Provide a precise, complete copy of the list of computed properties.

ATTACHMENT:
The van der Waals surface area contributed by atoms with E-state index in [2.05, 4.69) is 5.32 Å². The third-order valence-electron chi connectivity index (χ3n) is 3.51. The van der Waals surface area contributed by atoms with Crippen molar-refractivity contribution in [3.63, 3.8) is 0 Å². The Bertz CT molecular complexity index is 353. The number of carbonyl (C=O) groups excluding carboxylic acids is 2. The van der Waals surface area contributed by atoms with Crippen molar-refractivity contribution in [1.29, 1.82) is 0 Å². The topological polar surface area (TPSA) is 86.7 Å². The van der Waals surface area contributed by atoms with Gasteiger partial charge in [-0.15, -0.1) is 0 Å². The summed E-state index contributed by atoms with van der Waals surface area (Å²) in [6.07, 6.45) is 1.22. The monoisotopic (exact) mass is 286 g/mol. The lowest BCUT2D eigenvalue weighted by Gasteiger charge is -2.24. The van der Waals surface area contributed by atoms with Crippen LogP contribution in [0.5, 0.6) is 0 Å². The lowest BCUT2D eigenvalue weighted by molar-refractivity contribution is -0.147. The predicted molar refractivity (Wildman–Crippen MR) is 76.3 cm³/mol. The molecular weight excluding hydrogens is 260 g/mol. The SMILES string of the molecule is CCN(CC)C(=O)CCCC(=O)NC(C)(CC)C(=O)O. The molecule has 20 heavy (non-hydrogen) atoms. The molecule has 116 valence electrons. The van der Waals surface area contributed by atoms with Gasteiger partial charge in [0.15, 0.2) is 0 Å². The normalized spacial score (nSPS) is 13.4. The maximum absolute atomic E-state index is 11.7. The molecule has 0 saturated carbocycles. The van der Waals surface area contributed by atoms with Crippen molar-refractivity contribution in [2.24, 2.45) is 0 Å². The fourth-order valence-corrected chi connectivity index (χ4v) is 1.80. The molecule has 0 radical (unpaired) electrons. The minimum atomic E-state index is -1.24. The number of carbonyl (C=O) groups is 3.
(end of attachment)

The van der Waals surface area contributed by atoms with E-state index in [2.05, 4.69) is 5.32 Å². The third-order valence-electron chi connectivity index (χ3n) is 3.51. The van der Waals surface area contributed by atoms with Crippen molar-refractivity contribution in [3.63, 3.8) is 0 Å². The Bertz CT molecular complexity index is 353. The number of carbonyl (C=O) groups excluding carboxylic acids is 2. The van der Waals surface area contributed by atoms with Crippen molar-refractivity contribution in [1.29, 1.82) is 0 Å². The topological polar surface area (TPSA) is 86.7 Å². The van der Waals surface area contributed by atoms with Gasteiger partial charge in [-0.15, -0.1) is 0 Å². The summed E-state index contributed by atoms with van der Waals surface area (Å²) in [6.07, 6.45) is 1.22. The monoisotopic (exact) mass is 286 g/mol. The lowest BCUT2D eigenvalue weighted by Gasteiger charge is -2.24. The van der Waals surface area contributed by atoms with Crippen LogP contribution in [0.5, 0.6) is 0 Å². The lowest BCUT2D eigenvalue weighted by molar-refractivity contribution is -0.147. The predicted molar refractivity (Wildman–Crippen MR) is 76.3 cm³/mol. The molecular weight excluding hydrogens is 260 g/mol. The SMILES string of the molecule is CCN(CC)C(=O)CCCC(=O)NC(C)(CC)C(=O)O. The molecule has 20 heavy (non-hydrogen) atoms. The molecule has 116 valence electrons. The van der Waals surface area contributed by atoms with Gasteiger partial charge in [0.15, 0.2) is 0 Å². The normalized spacial score (nSPS) is 13.4. The maximum absolute atomic E-state index is 11.7. The molecule has 0 saturated carbocycles. The van der Waals surface area contributed by atoms with Crippen molar-refractivity contribution in [2.24, 2.45) is 0 Å². The fourth-order valence-corrected chi connectivity index (χ4v) is 1.80. The molecule has 0 radical (unpaired) electrons. The minimum atomic E-state index is -1.24. The number of carbonyl (C=O) groups is 3.